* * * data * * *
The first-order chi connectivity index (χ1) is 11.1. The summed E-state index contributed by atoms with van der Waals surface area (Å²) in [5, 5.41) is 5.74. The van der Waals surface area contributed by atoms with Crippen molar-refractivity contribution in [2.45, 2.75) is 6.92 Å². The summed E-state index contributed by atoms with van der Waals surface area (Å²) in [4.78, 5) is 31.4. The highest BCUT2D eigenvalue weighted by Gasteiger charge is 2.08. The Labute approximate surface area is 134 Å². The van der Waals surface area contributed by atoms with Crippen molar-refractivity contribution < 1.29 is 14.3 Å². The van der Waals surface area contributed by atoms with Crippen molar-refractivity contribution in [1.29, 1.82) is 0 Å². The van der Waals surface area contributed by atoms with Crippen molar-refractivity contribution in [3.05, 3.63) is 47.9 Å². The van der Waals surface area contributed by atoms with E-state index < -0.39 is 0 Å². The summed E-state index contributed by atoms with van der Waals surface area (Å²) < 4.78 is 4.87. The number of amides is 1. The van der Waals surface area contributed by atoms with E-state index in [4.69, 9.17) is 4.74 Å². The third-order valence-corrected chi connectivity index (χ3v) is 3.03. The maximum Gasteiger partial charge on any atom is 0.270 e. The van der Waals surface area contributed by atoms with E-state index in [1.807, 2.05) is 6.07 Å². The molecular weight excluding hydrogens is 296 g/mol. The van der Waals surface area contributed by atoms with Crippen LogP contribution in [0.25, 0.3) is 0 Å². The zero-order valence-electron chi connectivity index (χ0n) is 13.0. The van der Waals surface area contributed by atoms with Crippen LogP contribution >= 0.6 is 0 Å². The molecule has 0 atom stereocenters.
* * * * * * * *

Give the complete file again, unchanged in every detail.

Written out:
The first-order chi connectivity index (χ1) is 11.1. The summed E-state index contributed by atoms with van der Waals surface area (Å²) in [5, 5.41) is 5.74. The van der Waals surface area contributed by atoms with Crippen molar-refractivity contribution in [2.45, 2.75) is 6.92 Å². The summed E-state index contributed by atoms with van der Waals surface area (Å²) in [4.78, 5) is 31.4. The highest BCUT2D eigenvalue weighted by Gasteiger charge is 2.08. The Labute approximate surface area is 134 Å². The van der Waals surface area contributed by atoms with Crippen molar-refractivity contribution < 1.29 is 14.3 Å². The van der Waals surface area contributed by atoms with Crippen molar-refractivity contribution in [1.29, 1.82) is 0 Å². The van der Waals surface area contributed by atoms with Crippen molar-refractivity contribution in [3.05, 3.63) is 47.9 Å². The van der Waals surface area contributed by atoms with E-state index < -0.39 is 0 Å². The summed E-state index contributed by atoms with van der Waals surface area (Å²) < 4.78 is 4.87. The number of amides is 1. The van der Waals surface area contributed by atoms with E-state index in [4.69, 9.17) is 4.74 Å². The third-order valence-corrected chi connectivity index (χ3v) is 3.03. The maximum Gasteiger partial charge on any atom is 0.270 e. The van der Waals surface area contributed by atoms with E-state index in [1.807, 2.05) is 6.07 Å². The molecular weight excluding hydrogens is 296 g/mol. The van der Waals surface area contributed by atoms with Crippen LogP contribution in [0.25, 0.3) is 0 Å². The zero-order valence-electron chi connectivity index (χ0n) is 13.0. The van der Waals surface area contributed by atoms with Crippen LogP contribution >= 0.6 is 0 Å². The molecule has 0 atom stereocenters.